School Decides to Change Name, No Longer Wants to be Named After Inventor

School Decides to Change Name, No Longer Wants to be Named After Inventor

Otfried Preußler, a much-loved children’s book author who passed away at the age of 89, has touched millions of children’s hearts around the globe with his charming stories. His works, including “Robber Hotzenplotz”, “The Little Ghost”, “The Little Witch” and “Krabat”, have sold a remarkable total of 55 million copies. However, a controversy has recently erupted concerning Preußler, causing disputes and disagreements.

This controversy primarily revolves around the “Otfried-Preußler-Gymnasium”, a school located in Pullach, near Munich. The school is currently considering a name change to “Staatliches Gymnasium Pullach”. This decision was reached by a working group of students and teachers, confirmed by the headmaster, Benno Fischbach, in an interview with BILD.

It’s not just the school administration who are in favor of the name change. Pullach’s mayor, Susanna Opferfreund (60, The Greens), has also lent her support to the proposed change. The story first came to light when the “Süddeutsche Zeitung” reported on the case.

The reason behind the proposed name change is rooted in Preußler’s past affiliations with the Nazi regime. It has been revealed that Preußler was a part of the Hitler Youth (HJ) and joined the National Socialist German Workers’ Party (NSDAP) shortly before his 18th birthday. However, the controversy doesn’t just revolve around his political affiliations, but also involves an analysis of his youthful work.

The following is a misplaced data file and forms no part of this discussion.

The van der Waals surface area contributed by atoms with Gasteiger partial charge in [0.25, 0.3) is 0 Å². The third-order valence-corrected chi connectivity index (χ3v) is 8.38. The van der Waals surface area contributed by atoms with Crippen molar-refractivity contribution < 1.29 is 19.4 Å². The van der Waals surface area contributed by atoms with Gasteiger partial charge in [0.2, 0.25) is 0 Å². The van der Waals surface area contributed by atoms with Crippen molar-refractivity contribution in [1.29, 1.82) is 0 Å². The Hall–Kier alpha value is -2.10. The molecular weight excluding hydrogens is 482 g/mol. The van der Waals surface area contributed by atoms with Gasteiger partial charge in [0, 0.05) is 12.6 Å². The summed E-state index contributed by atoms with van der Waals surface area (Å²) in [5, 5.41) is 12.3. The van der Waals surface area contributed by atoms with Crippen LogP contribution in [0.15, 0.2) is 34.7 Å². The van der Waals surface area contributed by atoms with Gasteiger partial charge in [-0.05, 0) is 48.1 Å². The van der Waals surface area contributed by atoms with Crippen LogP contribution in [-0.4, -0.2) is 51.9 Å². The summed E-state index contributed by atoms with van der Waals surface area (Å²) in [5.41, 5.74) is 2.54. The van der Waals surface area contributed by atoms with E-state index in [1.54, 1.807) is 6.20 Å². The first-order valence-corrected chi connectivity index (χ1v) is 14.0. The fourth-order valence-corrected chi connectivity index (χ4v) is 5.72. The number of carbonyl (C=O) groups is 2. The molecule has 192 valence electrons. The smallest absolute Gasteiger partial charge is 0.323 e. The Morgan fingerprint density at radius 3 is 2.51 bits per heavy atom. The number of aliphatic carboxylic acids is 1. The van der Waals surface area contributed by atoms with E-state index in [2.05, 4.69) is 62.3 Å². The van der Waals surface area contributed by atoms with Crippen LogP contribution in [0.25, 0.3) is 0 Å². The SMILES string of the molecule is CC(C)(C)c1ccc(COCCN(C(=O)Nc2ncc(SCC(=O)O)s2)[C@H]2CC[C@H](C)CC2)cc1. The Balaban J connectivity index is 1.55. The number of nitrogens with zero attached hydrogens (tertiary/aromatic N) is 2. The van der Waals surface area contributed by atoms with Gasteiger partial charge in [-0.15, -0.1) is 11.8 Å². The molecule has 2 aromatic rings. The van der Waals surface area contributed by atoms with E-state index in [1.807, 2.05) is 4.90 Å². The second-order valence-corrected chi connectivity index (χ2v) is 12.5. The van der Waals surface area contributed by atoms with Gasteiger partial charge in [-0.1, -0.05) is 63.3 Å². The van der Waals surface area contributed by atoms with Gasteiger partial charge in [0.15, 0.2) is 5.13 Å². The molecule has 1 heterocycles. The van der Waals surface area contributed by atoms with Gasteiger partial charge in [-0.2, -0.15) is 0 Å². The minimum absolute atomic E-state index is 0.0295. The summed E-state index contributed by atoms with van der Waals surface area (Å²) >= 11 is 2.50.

Mayor’s Viewpoint: “He doesn’t serve as a role model”

Particularly, the focus is on Preußler’s lesser-known novel “Harvest Camp Geyer”, written when he was 17 or 18 years old during the 3rd Reich. The novel, according to Fischbach, idealizes the use of harvest helpers by a HJ unit in the countryside and glorifies Nazi ideologies.

As Fischbach points out, there was no confession or subsequent distancing from this book by the author, leading teachers, parents, and students to start an initiative for a name change.

Preußler’s Daughter’s Response

Preußler’s daughter and estate administrator, Dr. Susanne Preußler-Bitsch (65), has expressed disappointment at the controversy. She states, “Of course the whole thing affects me. Scandalizing him like this today and trying to delegitimize him is absolutely out of the question.” She maintains that her father, Otfried, had spoken about his Nazi past on several occasions, including in published works.

She further adds, “He was a ‘bridge builder’, a humanist and a pacifist by conviction. He processed his youth in the Third Reich in his novel “Krabat,” which is about abuse of power and seduction.”

She believes that a specific group of teachers is aggressively pushing the topic and feels sympathy for the students who are caught in the middle of this controversy.

In defense of Preußler, his publishing house Thienemann continues to support him. The publisher, Bärbel Dorweiler, told BILD: “The novel from his youth exists, but the question is whether one should see Otfried Preußler’s entire life from this perspective. In his youth he was very fond of National Socialism and, like so many others, he was easily seduced. There is no reason for us to move away from our author.”

The final decision on the name change rests with the Bavarian Ministry of Culture, who must approve it.